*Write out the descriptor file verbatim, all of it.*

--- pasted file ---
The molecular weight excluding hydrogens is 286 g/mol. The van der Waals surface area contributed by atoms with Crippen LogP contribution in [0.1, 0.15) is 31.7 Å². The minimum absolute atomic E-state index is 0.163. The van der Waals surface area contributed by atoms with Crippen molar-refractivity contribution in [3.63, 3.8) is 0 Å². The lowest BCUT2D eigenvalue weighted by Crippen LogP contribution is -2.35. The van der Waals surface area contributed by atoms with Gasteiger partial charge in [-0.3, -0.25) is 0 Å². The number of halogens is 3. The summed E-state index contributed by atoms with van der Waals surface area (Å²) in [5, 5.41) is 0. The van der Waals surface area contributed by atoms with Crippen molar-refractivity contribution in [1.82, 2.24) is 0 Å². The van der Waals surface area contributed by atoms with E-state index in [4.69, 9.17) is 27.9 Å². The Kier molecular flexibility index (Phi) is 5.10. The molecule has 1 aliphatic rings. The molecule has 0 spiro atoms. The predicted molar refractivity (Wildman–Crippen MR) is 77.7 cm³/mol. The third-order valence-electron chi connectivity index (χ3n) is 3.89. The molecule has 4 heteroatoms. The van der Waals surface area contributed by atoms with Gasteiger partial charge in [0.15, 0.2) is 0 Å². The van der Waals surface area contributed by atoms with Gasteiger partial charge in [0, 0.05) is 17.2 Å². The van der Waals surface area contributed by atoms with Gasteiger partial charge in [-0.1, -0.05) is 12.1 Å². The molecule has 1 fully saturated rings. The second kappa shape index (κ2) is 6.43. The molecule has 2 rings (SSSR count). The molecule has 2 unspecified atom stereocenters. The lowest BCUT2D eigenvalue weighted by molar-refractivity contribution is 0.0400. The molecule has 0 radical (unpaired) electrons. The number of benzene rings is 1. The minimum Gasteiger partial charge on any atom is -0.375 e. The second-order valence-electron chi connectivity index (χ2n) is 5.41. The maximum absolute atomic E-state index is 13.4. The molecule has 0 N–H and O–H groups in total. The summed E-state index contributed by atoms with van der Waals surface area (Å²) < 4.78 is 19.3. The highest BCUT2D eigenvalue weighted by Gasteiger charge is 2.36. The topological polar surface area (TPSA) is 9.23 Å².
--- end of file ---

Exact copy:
The molecular weight excluding hydrogens is 286 g/mol. The van der Waals surface area contributed by atoms with Crippen LogP contribution in [0.1, 0.15) is 31.7 Å². The minimum absolute atomic E-state index is 0.163. The van der Waals surface area contributed by atoms with Crippen molar-refractivity contribution in [3.63, 3.8) is 0 Å². The lowest BCUT2D eigenvalue weighted by Crippen LogP contribution is -2.35. The van der Waals surface area contributed by atoms with Gasteiger partial charge in [-0.3, -0.25) is 0 Å². The number of halogens is 3. The summed E-state index contributed by atoms with van der Waals surface area (Å²) in [5, 5.41) is 0. The van der Waals surface area contributed by atoms with Crippen molar-refractivity contribution in [1.82, 2.24) is 0 Å². The van der Waals surface area contributed by atoms with E-state index in [4.69, 9.17) is 27.9 Å². The Kier molecular flexibility index (Phi) is 5.10. The molecule has 1 aliphatic rings. The molecule has 0 spiro atoms. The predicted molar refractivity (Wildman–Crippen MR) is 77.7 cm³/mol. The third-order valence-electron chi connectivity index (χ3n) is 3.89. The molecule has 4 heteroatoms. The van der Waals surface area contributed by atoms with Gasteiger partial charge in [0.15, 0.2) is 0 Å². The van der Waals surface area contributed by atoms with Gasteiger partial charge in [0, 0.05) is 17.2 Å². The van der Waals surface area contributed by atoms with Gasteiger partial charge in [-0.1, -0.05) is 12.1 Å². The molecule has 1 fully saturated rings. The second kappa shape index (κ2) is 6.43. The molecule has 2 rings (SSSR count). The molecule has 2 unspecified atom stereocenters. The lowest BCUT2D eigenvalue weighted by molar-refractivity contribution is 0.0400. The molecule has 0 radical (unpaired) electrons. The number of benzene rings is 1. The minimum Gasteiger partial charge on any atom is -0.375 e. The second-order valence-electron chi connectivity index (χ2n) is 5.41. The maximum absolute atomic E-state index is 13.4. The molecule has 0 N–H and O–H groups in total. The summed E-state index contributed by atoms with van der Waals surface area (Å²) < 4.78 is 19.3. The highest BCUT2D eigenvalue weighted by Gasteiger charge is 2.36. The topological polar surface area (TPSA) is 9.23 Å².